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Midstream: Definition, Types, And Example

Last updated 04/01/2024 by

Dan Agbo

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Midstream operations in the oil and gas industry encompass a vital phase, sitting between upstream and downstream. This article delves into what midstream entails, covering processes such as storage, transportation, and marketing of petroleum products. With a focus on the key takeaways, we’ll explore its significance, pros, cons, and answer common questions about this essential industry segment.

What is midstream?

Midstream is a term used to describe one of the three major stages of oil and gas industry operations. Midstream activities include the processing, storing, transporting, and marketing of oil, natural gas, and natural gas liquids.
Much like a symphony, the oil and gas industry operates in three harmonious movements: upstream, midstream, and downstream. While we’ve touched on the essence of midstream, let’s delve deeper into its significance within this complex orchestra.

Understanding midstream activities

Midstream activities are the unsung heroes of the oil and gas world, working tirelessly behind the scenes to ensure the smooth flow of energy resources. These operations are commonly included as part of other operations for much of the global oil and gas industry. The midstream and downstream activities take place after the initial production phase, known as upstream, and through to the endpoint of sale. Many oil and gas companies are considered integrated because of their ability to combine upstream, midstream, and downstream activities as part of their overall operations.
But what sets the midstream industry apart, making it a distinct entity in the United States and Canada? The answer lies in the vast privately-owned infrastructure. These countries boast an intricate web of oil pipelines and storage facilities, a true testament to the prowess of this industry segment. For example, the Keystone Pipeline System, commissioned in 2010, now stands solely under the ownership of TransCanada Corporation, emblematic of the robust midstream culture.
Furthermore, a league of pure midstream operating companies stands tall, including names like Oasis Midstream Partners, Sanchez Midstream Partners, Hess Midstream, Magellan Midstream Partners, and EQT Midstream Partners. Their dedication to managing the critical juncture between raw upstream production and the refining process highlights the importance of the midstream business designation.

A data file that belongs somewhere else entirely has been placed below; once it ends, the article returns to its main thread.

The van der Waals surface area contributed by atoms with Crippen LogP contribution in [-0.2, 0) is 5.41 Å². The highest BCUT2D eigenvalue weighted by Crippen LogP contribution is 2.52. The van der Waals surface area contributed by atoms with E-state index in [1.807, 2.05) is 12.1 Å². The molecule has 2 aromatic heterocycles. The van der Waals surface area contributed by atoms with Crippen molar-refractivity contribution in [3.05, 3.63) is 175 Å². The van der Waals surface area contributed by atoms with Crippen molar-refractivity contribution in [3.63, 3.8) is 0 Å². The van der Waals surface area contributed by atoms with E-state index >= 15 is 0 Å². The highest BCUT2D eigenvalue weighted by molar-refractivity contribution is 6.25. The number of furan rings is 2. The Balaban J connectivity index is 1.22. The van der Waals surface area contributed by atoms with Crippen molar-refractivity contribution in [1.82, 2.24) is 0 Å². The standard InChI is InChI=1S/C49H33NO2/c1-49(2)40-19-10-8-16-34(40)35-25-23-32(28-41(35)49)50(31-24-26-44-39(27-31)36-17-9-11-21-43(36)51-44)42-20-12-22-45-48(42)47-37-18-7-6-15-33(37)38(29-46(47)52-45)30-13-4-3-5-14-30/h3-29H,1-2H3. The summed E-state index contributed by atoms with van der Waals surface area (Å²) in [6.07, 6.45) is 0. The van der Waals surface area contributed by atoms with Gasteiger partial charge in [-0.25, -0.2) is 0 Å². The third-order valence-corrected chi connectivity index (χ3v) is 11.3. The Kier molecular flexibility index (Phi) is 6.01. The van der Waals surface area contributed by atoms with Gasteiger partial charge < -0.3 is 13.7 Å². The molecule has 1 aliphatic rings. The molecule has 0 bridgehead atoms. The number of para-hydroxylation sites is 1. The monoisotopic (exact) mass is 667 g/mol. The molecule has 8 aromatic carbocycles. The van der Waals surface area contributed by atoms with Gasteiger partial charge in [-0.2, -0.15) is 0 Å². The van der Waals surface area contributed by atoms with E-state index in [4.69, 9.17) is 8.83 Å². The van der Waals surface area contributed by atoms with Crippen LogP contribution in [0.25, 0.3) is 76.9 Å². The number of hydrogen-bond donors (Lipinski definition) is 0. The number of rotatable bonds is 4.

Types of midstream operations

Midstream operations encompass a wide range of activities crucial to the oil and gas industry. These operations can be categorized into several key types, each serving a distinct role in the efficient movement and management of petroleum products.

1. Transportation

Transportation is one of the fundamental types of midstream operations. It involves the movement of crude oil, natural gas, and related products from production facilities to processing plants, refineries, and distribution centers. Various methods are employed, including pipelines, tankers, and rail transport. Pipelines, in particular, play a significant role in the long-distance transportation of oil and gas.

2. Storage

Storage facilities are essential for maintaining a steady supply of petroleum products. These facilities include tanks, caverns, and terminals where crude oil, natural gas liquids, and other products are stored before they are transported to refineries or end-users. Strategic storage management ensures the availability of products, even in times of high demand or disruptions in the supply chain.

3. Processing

Processing in the midstream sector involves the treatment of raw crude oil and natural gas to make them market-ready. This includes removing impurities, separating different hydrocarbon components, and ensuring compliance with quality standards. Gas processing plants, for instance, separate natural gas liquids from raw natural gas, making them suitable for various applications.

4. Marketing and trading

Marketing and trading encompass the sale and distribution of petroleum products to end-users, businesses, and other markets. This type of midstream operation involves various activities such as pricing, negotiating contracts, and ensuring a reliable supply chain. Companies in this segment play a crucial role in connecting producers with consumers.

5. Additive injection services

Additive injection services involve the introduction of specific chemical additives into petroleum products. These additives can enhance the quality, performance, and environmental properties of fuels. For example, the addition of additives can improve the octane rating of gasoline or reduce emissions from diesel fuel. It’s an essential aspect of midstream operations aimed at meeting environmental and performance standards.